# factors of product of n distinct primes

by de_brook
Tags: distinct, factors, primes, product
 P: 74 What will be the numbers of positive factors of product of n distinct prime numbers? i was able to get 2^n. pls how do i prove this?
 P: 290 In any factor you come up with, it will either be divisible by one of the n unique primes, or not. Whether or not your particular factor is divisible by a prime is independent of whether your factor is divisible by another prime; so how many ways can you make a factor if you have to make n yes/no decisions? Think about it as a prime factor set. You're finding the cardinality of the power set...
P: 74
 Quote by csprof2000 In any factor you come up with, it will either be divisible by one of the n unique primes, or not. Whether or not your particular factor is divisible by a prime is independent of whether your factor is divisible by another prime; so how many ways can you make a factor if you have to make n yes/no decisions? Think about it as a prime factor set. You're finding the cardinality of the power set...
you mean there will exist a 1-1 correspondence between power set of a set A with cardinality n and the set of positive factors of the product of n primes

P: 290

## factors of product of n distinct primes

Yes. Hence the 2^n.
P: 74
 Quote by csprof2000 Yes. Hence the 2^n.
what about if the primes are not distinct? i don't the number of positive factor will be 2^n, it will be less than that.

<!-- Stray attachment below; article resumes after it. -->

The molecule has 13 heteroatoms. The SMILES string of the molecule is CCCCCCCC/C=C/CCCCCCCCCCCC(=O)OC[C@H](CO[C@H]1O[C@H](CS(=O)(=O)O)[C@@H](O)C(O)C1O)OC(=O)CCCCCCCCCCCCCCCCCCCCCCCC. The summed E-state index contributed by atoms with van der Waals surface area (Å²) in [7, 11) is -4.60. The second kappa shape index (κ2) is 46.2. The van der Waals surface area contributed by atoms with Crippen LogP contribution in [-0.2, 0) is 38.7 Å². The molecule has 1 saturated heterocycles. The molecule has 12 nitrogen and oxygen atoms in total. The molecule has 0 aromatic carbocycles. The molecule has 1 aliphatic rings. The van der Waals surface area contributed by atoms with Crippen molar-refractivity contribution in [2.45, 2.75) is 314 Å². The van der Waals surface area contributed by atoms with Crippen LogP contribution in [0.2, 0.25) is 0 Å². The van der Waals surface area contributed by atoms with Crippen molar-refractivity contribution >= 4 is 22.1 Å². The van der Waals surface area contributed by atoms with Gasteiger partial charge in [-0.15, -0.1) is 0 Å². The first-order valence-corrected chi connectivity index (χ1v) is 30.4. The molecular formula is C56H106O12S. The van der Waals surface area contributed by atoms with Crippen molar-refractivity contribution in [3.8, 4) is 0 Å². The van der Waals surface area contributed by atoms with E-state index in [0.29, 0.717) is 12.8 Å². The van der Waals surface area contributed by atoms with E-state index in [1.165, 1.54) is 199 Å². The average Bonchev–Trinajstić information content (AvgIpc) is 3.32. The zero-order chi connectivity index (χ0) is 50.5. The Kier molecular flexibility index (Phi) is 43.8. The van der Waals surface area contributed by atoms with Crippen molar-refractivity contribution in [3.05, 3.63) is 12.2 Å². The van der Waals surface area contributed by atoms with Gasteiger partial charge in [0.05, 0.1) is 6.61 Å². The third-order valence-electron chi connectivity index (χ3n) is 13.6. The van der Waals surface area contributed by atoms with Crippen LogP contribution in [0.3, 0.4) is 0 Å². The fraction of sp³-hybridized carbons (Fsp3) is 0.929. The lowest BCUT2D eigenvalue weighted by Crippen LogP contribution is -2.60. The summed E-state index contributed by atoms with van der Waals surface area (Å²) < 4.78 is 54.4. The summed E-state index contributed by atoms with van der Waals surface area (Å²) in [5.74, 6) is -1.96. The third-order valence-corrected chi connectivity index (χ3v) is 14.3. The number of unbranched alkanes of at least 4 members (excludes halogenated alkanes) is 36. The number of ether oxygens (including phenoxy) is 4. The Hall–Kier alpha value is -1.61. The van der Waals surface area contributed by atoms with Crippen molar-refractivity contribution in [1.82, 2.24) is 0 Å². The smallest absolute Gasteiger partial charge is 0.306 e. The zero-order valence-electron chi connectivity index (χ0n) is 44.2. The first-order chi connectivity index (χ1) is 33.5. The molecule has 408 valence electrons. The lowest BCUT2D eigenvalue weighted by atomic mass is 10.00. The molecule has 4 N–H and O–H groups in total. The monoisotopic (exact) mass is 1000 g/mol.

P: 290 You said "distinct primes" in your first post. So your answer - and my reason - were correct. If you are now changing the question, that's fine. If the primes are not distinct, all you need to do is to calculate the number of equivalence classes of primes. For instance, P = {2, 2, 3, 3, 3, 5, 7, 7, 11, 11, 11, 11} => P' = { {2, 2}, {3, 3, 3}, {5}, {7, 7}, {11, 11, 11, 11} } Then the number of factors is 2^|P'| = 32. If the primes are all unique, then clearly |P'| = |P|.
 HW Helper Sci Advisor P: 9,395 That is clearly incorrect: just consider a prime power. By your logic it always has exactly 2 divisors. Google for Euler's phi (or totient) function.
 P: 290 Oh, yeah. Sorry, I was still thinking in terms of the first question. Matt Grime is correct for the second question. I was for the first one. Sorry for the confusion...

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